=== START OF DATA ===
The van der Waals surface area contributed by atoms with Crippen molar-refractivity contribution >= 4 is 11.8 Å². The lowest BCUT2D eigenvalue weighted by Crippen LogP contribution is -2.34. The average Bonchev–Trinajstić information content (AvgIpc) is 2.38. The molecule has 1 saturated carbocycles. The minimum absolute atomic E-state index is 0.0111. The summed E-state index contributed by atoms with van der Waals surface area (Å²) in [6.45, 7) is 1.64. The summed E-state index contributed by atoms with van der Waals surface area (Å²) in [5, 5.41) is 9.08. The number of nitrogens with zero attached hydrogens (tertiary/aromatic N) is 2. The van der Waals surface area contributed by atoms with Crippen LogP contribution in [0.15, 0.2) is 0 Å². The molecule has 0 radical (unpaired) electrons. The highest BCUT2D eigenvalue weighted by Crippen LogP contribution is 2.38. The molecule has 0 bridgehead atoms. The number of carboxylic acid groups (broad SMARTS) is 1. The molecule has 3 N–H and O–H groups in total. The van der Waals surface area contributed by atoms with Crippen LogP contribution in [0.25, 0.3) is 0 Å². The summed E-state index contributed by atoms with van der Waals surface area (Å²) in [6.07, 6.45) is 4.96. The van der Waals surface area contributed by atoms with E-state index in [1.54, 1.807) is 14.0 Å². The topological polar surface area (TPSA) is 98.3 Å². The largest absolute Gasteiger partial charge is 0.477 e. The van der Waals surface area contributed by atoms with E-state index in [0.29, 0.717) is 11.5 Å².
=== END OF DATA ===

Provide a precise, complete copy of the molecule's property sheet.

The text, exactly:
The van der Waals surface area contributed by atoms with Crippen molar-refractivity contribution >= 4 is 11.8 Å². The lowest BCUT2D eigenvalue weighted by Crippen LogP contribution is -2.34. The average Bonchev–Trinajstić information content (AvgIpc) is 2.38. The molecule has 1 saturated carbocycles. The minimum absolute atomic E-state index is 0.0111. The summed E-state index contributed by atoms with van der Waals surface area (Å²) in [6.45, 7) is 1.64. The summed E-state index contributed by atoms with van der Waals surface area (Å²) in [5, 5.41) is 9.08. The number of nitrogens with zero attached hydrogens (tertiary/aromatic N) is 2. The van der Waals surface area contributed by atoms with Crippen LogP contribution in [0.15, 0.2) is 0 Å². The molecule has 0 radical (unpaired) electrons. The highest BCUT2D eigenvalue weighted by Crippen LogP contribution is 2.38. The molecule has 0 bridgehead atoms. The number of carboxylic acid groups (broad SMARTS) is 1. The molecule has 3 N–H and O–H groups in total. The van der Waals surface area contributed by atoms with Crippen LogP contribution in [0.25, 0.3) is 0 Å². The summed E-state index contributed by atoms with van der Waals surface area (Å²) in [6.07, 6.45) is 4.96. The van der Waals surface area contributed by atoms with E-state index in [1.54, 1.807) is 14.0 Å². The topological polar surface area (TPSA) is 98.3 Å². The largest absolute Gasteiger partial charge is 0.477 e. The van der Waals surface area contributed by atoms with E-state index in [0.29, 0.717) is 11.5 Å².